César Villanueva

César Villanueva

César Villanueva
 César Villanueva
Prime Minister of Peru
Assumed office
April 2, 2018
President Martín Vizcarra
Preceded by Mercedes Aráoz
In office
October 31, 2013 – February 24, 2014
President Ollanta Humala
Preceded by Juan Jiménez Mayor
Succeeded by René Cornejo
Personal details
Born César Villanueva Arévalo
5 August 1946 (age 71)
Tarapoto, Peru
Political party Independent
Alma mater Federico Villarreal National

César Villanueva  is a Peruvian politician who has been the Prime Minister of Peru since April 2018, and previously served as Prime Minister from 2013 to 2014. In 2007, he became President of the San Martín Region. He was sworn in as Prime Minister by President Ollanta Humala on 31 October 2013, and is affiliated with centre-left parties.

Early life

Villanueva was born on August 5, 1946 in Tarapoto city. He studied administration at the National University Federico Villarreal (UNFV).

In January 2007, he became President of the San Martín Region.


He became Prime Minister of Peru on October 31, 2013 and resigned on February 24, 2014. He became Prime Minister for a second time in 2018, under President Martín Vizcarra.

The section below taken from Reuters..

The centrist lawmaker, Cesar Villanueva, a twice-elected former governor of an Amazonian region, had worked closely with parties on the left and right as he led efforts in Congress to impeach former President Pedro Pablo Kuczynski.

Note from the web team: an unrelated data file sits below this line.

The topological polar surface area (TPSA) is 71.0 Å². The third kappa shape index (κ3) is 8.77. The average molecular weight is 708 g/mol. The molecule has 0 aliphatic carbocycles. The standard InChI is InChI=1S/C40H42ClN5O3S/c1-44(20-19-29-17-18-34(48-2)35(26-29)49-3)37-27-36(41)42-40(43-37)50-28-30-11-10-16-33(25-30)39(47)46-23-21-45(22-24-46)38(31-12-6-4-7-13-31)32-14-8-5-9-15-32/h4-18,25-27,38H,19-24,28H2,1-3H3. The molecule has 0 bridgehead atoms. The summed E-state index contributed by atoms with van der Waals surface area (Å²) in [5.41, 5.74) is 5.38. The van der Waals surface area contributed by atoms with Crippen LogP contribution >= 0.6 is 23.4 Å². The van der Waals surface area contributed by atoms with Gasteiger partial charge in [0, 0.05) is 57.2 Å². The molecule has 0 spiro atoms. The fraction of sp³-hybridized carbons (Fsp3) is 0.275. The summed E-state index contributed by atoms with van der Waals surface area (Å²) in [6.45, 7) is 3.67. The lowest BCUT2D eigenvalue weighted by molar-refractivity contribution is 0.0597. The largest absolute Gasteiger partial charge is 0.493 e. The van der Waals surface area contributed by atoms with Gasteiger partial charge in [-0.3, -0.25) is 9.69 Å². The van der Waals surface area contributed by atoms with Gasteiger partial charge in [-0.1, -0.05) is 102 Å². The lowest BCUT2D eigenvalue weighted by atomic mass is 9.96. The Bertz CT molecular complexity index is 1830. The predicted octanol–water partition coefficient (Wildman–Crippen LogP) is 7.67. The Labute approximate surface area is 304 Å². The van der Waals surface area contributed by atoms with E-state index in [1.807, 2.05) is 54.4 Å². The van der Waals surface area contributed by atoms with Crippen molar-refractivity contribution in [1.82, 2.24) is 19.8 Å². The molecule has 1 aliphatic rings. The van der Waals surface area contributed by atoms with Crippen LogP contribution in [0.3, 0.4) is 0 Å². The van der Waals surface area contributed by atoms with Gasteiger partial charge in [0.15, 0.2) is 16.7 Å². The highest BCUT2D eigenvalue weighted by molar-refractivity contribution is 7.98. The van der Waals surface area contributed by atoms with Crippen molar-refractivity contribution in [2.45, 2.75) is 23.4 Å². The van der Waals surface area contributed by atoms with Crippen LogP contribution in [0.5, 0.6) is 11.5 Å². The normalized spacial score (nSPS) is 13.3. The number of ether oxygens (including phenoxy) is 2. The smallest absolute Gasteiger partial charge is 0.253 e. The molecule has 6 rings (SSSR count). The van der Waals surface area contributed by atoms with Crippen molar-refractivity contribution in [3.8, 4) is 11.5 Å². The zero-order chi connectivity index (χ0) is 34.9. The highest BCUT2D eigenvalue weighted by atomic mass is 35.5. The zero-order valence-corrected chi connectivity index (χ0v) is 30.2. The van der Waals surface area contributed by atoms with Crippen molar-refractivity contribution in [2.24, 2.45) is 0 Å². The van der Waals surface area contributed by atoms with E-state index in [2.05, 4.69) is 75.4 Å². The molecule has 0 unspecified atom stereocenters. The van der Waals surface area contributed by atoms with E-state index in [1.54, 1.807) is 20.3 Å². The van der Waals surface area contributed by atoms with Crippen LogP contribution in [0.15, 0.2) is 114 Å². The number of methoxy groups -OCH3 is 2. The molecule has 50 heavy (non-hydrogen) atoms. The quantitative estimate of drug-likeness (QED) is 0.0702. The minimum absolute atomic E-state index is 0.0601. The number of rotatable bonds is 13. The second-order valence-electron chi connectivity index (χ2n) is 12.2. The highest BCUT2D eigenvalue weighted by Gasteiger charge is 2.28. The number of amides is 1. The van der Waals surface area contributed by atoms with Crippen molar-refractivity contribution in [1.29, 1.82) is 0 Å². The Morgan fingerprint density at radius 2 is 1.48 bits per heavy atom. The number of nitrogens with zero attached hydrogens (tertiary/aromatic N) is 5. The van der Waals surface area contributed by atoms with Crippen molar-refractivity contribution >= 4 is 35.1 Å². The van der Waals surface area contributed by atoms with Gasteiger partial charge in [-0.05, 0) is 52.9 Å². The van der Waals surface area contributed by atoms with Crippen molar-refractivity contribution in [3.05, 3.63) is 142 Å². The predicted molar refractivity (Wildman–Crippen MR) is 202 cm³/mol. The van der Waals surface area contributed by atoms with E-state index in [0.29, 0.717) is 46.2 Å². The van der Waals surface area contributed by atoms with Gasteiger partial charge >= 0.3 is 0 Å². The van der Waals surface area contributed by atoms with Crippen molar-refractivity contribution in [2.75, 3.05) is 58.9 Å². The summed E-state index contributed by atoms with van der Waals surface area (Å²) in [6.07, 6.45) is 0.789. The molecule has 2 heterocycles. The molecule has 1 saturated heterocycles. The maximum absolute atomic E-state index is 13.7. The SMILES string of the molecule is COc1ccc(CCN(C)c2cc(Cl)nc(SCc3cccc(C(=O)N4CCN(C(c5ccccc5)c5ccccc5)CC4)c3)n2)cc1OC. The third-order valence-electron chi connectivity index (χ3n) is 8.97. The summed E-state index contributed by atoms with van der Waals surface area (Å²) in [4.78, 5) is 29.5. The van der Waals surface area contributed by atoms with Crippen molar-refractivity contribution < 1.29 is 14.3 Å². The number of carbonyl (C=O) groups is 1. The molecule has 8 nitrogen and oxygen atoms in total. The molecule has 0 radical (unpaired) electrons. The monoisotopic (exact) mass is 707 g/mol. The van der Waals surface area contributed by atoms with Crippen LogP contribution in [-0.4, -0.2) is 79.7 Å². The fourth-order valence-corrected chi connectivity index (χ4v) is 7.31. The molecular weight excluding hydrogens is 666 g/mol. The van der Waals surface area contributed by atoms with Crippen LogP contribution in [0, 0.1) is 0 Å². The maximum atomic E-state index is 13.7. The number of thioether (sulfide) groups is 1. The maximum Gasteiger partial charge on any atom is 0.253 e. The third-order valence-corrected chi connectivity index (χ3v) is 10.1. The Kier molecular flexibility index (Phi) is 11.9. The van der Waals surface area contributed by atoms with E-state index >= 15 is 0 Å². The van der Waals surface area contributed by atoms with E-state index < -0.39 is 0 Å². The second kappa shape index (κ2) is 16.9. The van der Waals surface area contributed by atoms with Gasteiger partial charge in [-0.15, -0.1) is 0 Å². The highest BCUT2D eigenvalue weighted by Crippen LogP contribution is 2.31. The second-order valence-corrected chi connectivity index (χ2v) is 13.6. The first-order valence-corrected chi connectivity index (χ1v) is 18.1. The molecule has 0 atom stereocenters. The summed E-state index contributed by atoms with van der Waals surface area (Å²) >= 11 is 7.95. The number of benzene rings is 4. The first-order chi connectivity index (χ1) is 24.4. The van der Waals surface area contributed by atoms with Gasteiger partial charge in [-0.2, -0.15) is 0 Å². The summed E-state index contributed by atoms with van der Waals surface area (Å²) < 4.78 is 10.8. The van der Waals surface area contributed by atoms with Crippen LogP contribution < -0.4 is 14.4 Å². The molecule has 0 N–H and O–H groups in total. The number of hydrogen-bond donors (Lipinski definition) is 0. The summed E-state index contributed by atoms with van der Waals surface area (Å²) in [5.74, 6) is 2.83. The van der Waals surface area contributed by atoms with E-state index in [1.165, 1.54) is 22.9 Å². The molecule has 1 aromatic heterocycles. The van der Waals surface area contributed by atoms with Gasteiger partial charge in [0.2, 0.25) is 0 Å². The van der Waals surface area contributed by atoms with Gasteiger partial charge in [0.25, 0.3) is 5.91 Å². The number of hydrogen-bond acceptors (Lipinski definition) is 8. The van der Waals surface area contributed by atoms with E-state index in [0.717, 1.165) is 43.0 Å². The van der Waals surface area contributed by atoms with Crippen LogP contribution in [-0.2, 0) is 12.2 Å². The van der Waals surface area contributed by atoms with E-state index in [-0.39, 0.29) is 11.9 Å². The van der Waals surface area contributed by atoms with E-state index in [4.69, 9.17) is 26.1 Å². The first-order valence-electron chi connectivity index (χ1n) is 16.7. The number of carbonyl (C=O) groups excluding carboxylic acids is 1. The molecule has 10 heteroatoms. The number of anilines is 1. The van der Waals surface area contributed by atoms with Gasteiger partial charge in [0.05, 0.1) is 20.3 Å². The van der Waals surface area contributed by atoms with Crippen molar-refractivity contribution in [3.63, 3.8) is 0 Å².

Kuczynski resigned instead amid growing graft allegations and Vizcarra, who had been his vice president, took office on Friday,23 March 2018 with promises to form a completely new Cabinet and to fight corruption.

Villanueva has accepted the job and is working with Vizcarra to pick the remaining 18 Cabinet ministers, a source close to Vizcarra and a second source in the presidential palace said.

Both sources spoke on condition of anonymity ahead of an official announcement. Vizcarra has said he will swear in his new Cabinet on Monday 2 April 2018.César Villanueva

One of his government’s biggest challenges will be repairing relations with Congress, after Kuczynski and the rightwing opposition party Popular Force, the biggest in Congress, clashed repeatedly during his 20 months in office.

Vizcarra, whom most Peruvians could not name two weeks ago, has sought to distance himself from his unpopular predecessor as he tries to build support across the Andean nation of 32 million people.

    Like Vizcarra, Villanueva started his political career far from the capital Lima and as an outsider to the elite social circles that are associated with the center-right government of Kuczynski, a 79-year-old former Wall Street banker.

Villanueva governed the jungle region of San Martin from 2007 to 2013, and served as prime minister for four months in 2013-2014 in the government of former president Ollanta Humala, before resigning over his effort to raise the minimum wage. Humala is now in jail pending trial over money laundering allegations that he denies.

It is unclear if Vizcarra, the former governor of a small mining region, will propose any major changes to current policies. He is widely expected to continue the pro-business policies that have been in place for nearly three decades in Peru, the world’s No. 2 copper producer.

Villanueva, a lawmaker with the small party Alliance for Progress, had called for Kuczynski to be forced from office over his connections to scandal-plagued Brazilian builder Odebrecht, which has acknowledged bribing officials across Latin America.

Kuczynski, whose consulting firm received nearly $800,000 from Odebrecht while he held public office, has denied any wrongdoing and blamed Popular Force for his downfall.

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